Vietnam using biofloc technology to fend off EMS

By

SeafoodSource staff

Published on
December 18, 2013

According to The Vietnam Association of Seafood Exporters and Processors, in 2012 early mortality syndrome (EMS) cost shrimp farmers VND 30 trillion (USD 1.4 billion, EUR 1 billion) in losses. The loss in 2013 has been reduced thanks to biofloc technology (BFT).

BFT involves the growth of microogranisms in the pond water, which eat the shrimp’s waste and then later become a food source. The technology was applied by some farmers in some central and Mekong Delta provinces.

Together with BFT, some provinces implemented co-cultivation of shrimp and tilapia ponds, which proved effective. In the coming time, BFT will be further researched to suit for natural conditions of Mekong Delta before being transferred to farmers.

Minh Phu Corp, is one shrimp exporter using BFT to combat EMS and in 2013, the company stocked shrimp on more than 20 hectares, alongside tilapia. Accordingly to VASEP, shrimp mortalities from EMS have been reduced “remarkably.”

This year, farmers in Soc Trang, a Mekong Delta-based province, co-cultivated shrimp with red snapper. Accordingly, dead shrimp mortalities fell significantly, leading to increased shrimp output. Local farmers that took no measures of controlling EMS suffered shrimp mortality during the first 30 days of stocking which made up 30 percent to 70 percent of total stocking area.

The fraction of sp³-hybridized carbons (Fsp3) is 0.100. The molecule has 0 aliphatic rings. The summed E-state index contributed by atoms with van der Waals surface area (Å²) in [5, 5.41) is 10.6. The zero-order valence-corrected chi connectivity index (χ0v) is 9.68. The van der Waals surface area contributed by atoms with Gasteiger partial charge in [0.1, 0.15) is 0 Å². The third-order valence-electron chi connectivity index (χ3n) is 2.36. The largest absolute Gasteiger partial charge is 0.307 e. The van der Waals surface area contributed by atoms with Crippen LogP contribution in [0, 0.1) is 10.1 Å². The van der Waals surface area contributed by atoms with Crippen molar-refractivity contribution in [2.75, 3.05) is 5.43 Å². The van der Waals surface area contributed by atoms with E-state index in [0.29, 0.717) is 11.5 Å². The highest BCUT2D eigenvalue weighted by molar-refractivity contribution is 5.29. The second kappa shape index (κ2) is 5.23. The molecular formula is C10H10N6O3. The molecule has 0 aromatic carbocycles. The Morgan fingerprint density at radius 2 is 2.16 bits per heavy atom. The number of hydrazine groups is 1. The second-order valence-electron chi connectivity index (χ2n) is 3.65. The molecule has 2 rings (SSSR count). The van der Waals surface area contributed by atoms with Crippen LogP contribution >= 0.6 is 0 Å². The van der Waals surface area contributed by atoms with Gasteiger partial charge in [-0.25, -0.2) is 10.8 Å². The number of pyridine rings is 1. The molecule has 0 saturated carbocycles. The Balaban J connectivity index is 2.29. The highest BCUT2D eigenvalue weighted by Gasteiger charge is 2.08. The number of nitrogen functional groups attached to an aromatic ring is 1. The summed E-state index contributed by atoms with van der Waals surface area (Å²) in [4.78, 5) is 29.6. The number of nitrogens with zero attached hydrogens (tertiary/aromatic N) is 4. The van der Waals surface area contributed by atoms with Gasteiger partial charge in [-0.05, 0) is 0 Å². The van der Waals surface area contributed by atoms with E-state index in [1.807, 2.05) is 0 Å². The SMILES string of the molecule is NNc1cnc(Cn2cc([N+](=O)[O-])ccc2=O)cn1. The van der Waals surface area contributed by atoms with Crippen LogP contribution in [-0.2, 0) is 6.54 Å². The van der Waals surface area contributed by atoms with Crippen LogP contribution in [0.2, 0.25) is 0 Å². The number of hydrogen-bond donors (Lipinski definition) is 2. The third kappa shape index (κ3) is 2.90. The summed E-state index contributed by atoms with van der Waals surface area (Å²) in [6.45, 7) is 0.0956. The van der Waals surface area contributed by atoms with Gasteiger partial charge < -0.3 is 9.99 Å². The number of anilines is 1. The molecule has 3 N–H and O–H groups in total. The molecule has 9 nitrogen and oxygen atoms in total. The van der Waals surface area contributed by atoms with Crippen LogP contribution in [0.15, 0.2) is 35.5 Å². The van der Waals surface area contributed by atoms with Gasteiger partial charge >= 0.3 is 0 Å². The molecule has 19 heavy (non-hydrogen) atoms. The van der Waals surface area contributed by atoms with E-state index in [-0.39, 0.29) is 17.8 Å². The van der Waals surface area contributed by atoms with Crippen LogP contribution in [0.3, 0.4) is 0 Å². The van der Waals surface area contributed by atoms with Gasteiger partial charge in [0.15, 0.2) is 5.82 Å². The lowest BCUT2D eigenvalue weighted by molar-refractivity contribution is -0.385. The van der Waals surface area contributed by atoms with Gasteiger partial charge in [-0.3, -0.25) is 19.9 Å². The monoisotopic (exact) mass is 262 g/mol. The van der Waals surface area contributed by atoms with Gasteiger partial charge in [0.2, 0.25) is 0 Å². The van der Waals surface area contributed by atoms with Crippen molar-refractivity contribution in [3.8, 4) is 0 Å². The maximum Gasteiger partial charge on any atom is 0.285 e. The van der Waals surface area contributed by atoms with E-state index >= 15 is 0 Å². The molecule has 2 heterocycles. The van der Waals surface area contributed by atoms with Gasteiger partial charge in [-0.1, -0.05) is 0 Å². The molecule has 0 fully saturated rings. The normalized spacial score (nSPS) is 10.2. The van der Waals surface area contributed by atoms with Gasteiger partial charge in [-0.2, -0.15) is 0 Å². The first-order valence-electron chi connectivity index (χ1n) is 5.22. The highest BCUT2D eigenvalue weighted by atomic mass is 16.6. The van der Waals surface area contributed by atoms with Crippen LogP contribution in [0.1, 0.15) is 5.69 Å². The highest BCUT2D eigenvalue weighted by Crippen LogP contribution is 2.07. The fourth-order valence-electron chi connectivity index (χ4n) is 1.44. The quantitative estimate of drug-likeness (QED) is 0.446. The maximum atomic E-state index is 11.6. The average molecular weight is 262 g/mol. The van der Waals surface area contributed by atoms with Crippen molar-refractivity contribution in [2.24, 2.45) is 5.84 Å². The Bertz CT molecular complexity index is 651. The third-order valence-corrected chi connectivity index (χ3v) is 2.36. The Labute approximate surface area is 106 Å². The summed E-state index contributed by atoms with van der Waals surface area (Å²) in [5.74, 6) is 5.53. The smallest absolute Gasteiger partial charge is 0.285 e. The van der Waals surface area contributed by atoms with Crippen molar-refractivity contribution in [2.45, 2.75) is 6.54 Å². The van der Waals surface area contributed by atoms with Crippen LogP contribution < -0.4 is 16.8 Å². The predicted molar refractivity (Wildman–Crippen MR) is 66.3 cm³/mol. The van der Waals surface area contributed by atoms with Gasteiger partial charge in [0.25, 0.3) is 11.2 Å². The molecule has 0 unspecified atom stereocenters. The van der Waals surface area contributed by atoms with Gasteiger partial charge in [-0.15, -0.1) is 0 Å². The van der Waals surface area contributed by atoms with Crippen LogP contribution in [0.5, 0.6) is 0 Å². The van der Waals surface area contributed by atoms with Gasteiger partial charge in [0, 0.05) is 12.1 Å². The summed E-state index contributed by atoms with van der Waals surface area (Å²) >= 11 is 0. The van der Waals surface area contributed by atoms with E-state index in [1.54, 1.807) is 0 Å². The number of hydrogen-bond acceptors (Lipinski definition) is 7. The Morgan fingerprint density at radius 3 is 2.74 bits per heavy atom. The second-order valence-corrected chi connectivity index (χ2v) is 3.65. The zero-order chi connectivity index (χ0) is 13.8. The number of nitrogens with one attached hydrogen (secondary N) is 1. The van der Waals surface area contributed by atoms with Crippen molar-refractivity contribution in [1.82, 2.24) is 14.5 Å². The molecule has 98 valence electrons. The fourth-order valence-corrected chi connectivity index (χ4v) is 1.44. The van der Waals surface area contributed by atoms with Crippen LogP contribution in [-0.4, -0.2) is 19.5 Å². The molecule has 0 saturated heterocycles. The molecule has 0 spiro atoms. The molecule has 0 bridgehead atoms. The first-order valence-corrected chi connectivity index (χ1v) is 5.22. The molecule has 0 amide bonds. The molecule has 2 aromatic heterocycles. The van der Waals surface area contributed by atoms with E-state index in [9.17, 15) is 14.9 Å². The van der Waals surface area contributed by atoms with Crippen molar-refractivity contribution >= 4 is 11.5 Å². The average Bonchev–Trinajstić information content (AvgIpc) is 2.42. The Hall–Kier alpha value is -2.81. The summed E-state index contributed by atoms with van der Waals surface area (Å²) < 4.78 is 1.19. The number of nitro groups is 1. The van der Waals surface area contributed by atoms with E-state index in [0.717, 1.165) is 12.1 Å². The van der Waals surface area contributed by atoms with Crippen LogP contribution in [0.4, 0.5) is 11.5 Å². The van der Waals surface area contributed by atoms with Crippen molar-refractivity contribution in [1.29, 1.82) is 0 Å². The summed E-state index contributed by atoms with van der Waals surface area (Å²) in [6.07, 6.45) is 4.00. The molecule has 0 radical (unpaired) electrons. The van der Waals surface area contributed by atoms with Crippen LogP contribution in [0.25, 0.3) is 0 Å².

The use of BFT measures in China and Thailand are also proving effective, said VASEP.

With measures to control EMS, Thailand’s shrimp sector has seen a recovery. The country’s shrimp output in 2014 is projected to hit 300,000 metric tons (MT), 50,000 MT higher than that of 2013 and may reach 500,000 MT in 2016. China’s shrimp production is expected to see similar recovery.

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